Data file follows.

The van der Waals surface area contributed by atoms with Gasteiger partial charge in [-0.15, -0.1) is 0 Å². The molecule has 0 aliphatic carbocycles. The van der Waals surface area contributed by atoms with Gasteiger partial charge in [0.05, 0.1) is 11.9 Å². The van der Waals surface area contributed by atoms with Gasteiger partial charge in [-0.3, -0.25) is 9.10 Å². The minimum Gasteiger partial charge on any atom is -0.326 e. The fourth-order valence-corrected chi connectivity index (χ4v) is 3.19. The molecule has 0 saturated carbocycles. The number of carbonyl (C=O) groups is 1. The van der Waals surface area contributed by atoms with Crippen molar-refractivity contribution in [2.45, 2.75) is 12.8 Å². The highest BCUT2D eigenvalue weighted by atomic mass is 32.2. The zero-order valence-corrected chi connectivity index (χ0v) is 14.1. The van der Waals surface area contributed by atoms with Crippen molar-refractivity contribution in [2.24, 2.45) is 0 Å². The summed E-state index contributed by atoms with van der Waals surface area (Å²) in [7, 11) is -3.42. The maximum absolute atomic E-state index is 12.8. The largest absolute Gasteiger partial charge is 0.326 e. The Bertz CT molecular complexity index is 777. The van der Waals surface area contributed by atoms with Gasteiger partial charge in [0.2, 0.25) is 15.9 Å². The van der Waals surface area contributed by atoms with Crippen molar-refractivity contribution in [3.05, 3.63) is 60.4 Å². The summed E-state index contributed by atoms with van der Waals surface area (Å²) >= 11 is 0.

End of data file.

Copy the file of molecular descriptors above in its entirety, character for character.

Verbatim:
The van der Waals surface area contributed by atoms with Gasteiger partial charge in [-0.15, -0.1) is 0 Å². The molecule has 0 aliphatic carbocycles. The van der Waals surface area contributed by atoms with Gasteiger partial charge in [0.05, 0.1) is 11.9 Å². The van der Waals surface area contributed by atoms with Gasteiger partial charge in [-0.3, -0.25) is 9.10 Å². The minimum Gasteiger partial charge on any atom is -0.326 e. The fourth-order valence-corrected chi connectivity index (χ4v) is 3.19. The molecule has 0 saturated carbocycles. The number of carbonyl (C=O) groups is 1. The van der Waals surface area contributed by atoms with Crippen molar-refractivity contribution in [2.45, 2.75) is 12.8 Å². The highest BCUT2D eigenvalue weighted by atomic mass is 32.2. The zero-order valence-corrected chi connectivity index (χ0v) is 14.1. The van der Waals surface area contributed by atoms with Crippen molar-refractivity contribution in [2.24, 2.45) is 0 Å². The summed E-state index contributed by atoms with van der Waals surface area (Å²) in [7, 11) is -3.42. The maximum absolute atomic E-state index is 12.8. The largest absolute Gasteiger partial charge is 0.326 e. The Bertz CT molecular complexity index is 777. The van der Waals surface area contributed by atoms with Gasteiger partial charge in [0.2, 0.25) is 15.9 Å². The van der Waals surface area contributed by atoms with Crippen molar-refractivity contribution in [3.05, 3.63) is 60.4 Å². The summed E-state index contributed by atoms with van der Waals surface area (Å²) >= 11 is 0.